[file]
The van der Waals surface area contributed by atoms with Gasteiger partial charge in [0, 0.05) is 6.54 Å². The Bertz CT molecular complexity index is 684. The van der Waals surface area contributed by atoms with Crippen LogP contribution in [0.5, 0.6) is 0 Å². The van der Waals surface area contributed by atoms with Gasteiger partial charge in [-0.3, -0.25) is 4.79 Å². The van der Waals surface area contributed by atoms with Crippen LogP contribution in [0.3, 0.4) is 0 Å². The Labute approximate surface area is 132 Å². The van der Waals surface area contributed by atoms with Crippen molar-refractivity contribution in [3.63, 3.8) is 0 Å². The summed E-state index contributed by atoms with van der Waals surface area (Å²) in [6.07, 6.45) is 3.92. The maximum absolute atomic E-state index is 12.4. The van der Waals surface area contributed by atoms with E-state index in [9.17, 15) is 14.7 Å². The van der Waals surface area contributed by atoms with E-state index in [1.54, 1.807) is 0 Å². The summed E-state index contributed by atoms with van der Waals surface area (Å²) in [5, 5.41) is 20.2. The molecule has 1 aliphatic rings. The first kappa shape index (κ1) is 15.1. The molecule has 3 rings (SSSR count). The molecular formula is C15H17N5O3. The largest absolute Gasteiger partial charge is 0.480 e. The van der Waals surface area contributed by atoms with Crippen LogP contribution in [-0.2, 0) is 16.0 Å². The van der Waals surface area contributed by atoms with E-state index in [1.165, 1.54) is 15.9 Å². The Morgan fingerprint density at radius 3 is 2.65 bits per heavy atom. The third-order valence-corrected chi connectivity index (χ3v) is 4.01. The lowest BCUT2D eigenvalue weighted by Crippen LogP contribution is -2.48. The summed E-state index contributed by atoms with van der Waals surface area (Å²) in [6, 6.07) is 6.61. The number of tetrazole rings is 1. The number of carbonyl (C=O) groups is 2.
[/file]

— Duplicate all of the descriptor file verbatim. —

The van der Waals surface area contributed by atoms with Gasteiger partial charge in [0, 0.05) is 6.54 Å². The Bertz CT molecular complexity index is 684. The van der Waals surface area contributed by atoms with Crippen LogP contribution in [0.5, 0.6) is 0 Å². The van der Waals surface area contributed by atoms with Gasteiger partial charge in [-0.3, -0.25) is 4.79 Å². The van der Waals surface area contributed by atoms with Crippen LogP contribution in [0.3, 0.4) is 0 Å². The Labute approximate surface area is 132 Å². The van der Waals surface area contributed by atoms with Crippen molar-refractivity contribution in [3.63, 3.8) is 0 Å². The summed E-state index contributed by atoms with van der Waals surface area (Å²) in [6.07, 6.45) is 3.92. The maximum absolute atomic E-state index is 12.4. The van der Waals surface area contributed by atoms with E-state index in [9.17, 15) is 14.7 Å². The van der Waals surface area contributed by atoms with E-state index in [1.54, 1.807) is 0 Å². The summed E-state index contributed by atoms with van der Waals surface area (Å²) in [5, 5.41) is 20.2. The molecule has 1 aliphatic rings. The first kappa shape index (κ1) is 15.1. The molecule has 3 rings (SSSR count). The molecular formula is C15H17N5O3. The largest absolute Gasteiger partial charge is 0.480 e. The van der Waals surface area contributed by atoms with Crippen LogP contribution in [-0.2, 0) is 16.0 Å². The van der Waals surface area contributed by atoms with E-state index in [1.165, 1.54) is 15.9 Å². The Morgan fingerprint density at radius 3 is 2.65 bits per heavy atom. The third-order valence-corrected chi connectivity index (χ3v) is 4.01. The lowest BCUT2D eigenvalue weighted by Crippen LogP contribution is -2.48. The summed E-state index contributed by atoms with van der Waals surface area (Å²) in [6, 6.07) is 6.61. The number of tetrazole rings is 1. The number of carbonyl (C=O) groups is 2.